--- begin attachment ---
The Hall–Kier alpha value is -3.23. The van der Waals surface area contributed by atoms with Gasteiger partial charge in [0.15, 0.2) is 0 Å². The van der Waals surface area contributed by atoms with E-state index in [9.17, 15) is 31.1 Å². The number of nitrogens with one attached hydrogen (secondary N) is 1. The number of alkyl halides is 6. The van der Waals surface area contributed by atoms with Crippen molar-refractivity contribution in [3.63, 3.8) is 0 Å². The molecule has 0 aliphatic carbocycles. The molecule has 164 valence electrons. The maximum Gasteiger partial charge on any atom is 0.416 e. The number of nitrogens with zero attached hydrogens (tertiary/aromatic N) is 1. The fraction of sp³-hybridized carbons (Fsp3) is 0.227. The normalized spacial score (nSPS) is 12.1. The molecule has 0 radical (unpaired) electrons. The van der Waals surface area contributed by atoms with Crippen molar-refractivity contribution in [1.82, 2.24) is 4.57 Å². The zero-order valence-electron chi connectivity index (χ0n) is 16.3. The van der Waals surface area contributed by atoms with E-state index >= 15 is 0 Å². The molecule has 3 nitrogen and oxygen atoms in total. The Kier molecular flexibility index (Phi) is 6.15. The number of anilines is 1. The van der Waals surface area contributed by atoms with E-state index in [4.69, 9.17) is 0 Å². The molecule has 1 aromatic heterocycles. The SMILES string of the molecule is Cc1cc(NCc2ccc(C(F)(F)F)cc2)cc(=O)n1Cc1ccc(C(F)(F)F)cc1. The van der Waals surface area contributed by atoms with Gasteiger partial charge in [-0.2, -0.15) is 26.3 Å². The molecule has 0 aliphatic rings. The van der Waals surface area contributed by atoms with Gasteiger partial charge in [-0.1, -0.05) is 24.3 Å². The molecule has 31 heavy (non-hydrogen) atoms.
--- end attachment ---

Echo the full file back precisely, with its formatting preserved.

The Hall–Kier alpha value is -3.23. The van der Waals surface area contributed by atoms with Gasteiger partial charge in [0.15, 0.2) is 0 Å². The van der Waals surface area contributed by atoms with E-state index in [9.17, 15) is 31.1 Å². The number of nitrogens with one attached hydrogen (secondary N) is 1. The number of alkyl halides is 6. The van der Waals surface area contributed by atoms with Crippen molar-refractivity contribution in [3.63, 3.8) is 0 Å². The molecule has 0 aliphatic carbocycles. The molecule has 164 valence electrons. The maximum Gasteiger partial charge on any atom is 0.416 e. The number of nitrogens with zero attached hydrogens (tertiary/aromatic N) is 1. The fraction of sp³-hybridized carbons (Fsp3) is 0.227. The normalized spacial score (nSPS) is 12.1. The molecule has 0 radical (unpaired) electrons. The van der Waals surface area contributed by atoms with Crippen molar-refractivity contribution in [1.82, 2.24) is 4.57 Å². The zero-order valence-electron chi connectivity index (χ0n) is 16.3. The van der Waals surface area contributed by atoms with E-state index >= 15 is 0 Å². The molecule has 3 nitrogen and oxygen atoms in total. The Kier molecular flexibility index (Phi) is 6.15. The number of anilines is 1. The van der Waals surface area contributed by atoms with E-state index in [4.69, 9.17) is 0 Å². The molecule has 1 aromatic heterocycles. The SMILES string of the molecule is Cc1cc(NCc2ccc(C(F)(F)F)cc2)cc(=O)n1Cc1ccc(C(F)(F)F)cc1. The van der Waals surface area contributed by atoms with Gasteiger partial charge in [-0.2, -0.15) is 26.3 Å². The molecule has 0 aliphatic rings. The van der Waals surface area contributed by atoms with Gasteiger partial charge in [-0.1, -0.05) is 24.3 Å². The molecule has 31 heavy (non-hydrogen) atoms.